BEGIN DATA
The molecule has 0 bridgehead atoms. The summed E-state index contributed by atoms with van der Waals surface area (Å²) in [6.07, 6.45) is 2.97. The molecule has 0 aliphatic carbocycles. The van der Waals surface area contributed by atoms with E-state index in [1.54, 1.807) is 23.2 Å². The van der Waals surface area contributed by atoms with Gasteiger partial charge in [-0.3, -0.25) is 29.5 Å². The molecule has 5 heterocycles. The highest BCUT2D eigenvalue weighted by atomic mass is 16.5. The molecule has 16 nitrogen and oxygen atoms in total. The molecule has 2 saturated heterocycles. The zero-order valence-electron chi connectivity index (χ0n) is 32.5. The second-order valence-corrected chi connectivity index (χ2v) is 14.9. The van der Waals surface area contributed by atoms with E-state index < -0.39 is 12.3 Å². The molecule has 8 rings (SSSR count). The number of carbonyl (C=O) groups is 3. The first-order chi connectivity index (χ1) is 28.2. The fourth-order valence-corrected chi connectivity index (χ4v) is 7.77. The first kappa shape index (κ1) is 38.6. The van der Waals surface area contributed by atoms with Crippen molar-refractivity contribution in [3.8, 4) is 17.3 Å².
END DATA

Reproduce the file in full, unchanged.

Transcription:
The molecule has 0 bridgehead atoms. The summed E-state index contributed by atoms with van der Waals surface area (Å²) in [6.07, 6.45) is 2.97. The molecule has 0 aliphatic carbocycles. The van der Waals surface area contributed by atoms with E-state index in [1.54, 1.807) is 23.2 Å². The van der Waals surface area contributed by atoms with Gasteiger partial charge in [-0.3, -0.25) is 29.5 Å². The molecule has 5 heterocycles. The highest BCUT2D eigenvalue weighted by atomic mass is 16.5. The molecule has 16 nitrogen and oxygen atoms in total. The molecule has 2 saturated heterocycles. The zero-order valence-electron chi connectivity index (χ0n) is 32.5. The second-order valence-corrected chi connectivity index (χ2v) is 14.9. The van der Waals surface area contributed by atoms with E-state index < -0.39 is 12.3 Å². The molecule has 8 rings (SSSR count). The number of carbonyl (C=O) groups is 3. The first-order chi connectivity index (χ1) is 28.2. The fourth-order valence-corrected chi connectivity index (χ4v) is 7.77. The first kappa shape index (κ1) is 38.6. The van der Waals surface area contributed by atoms with Crippen molar-refractivity contribution in [3.8, 4) is 17.3 Å².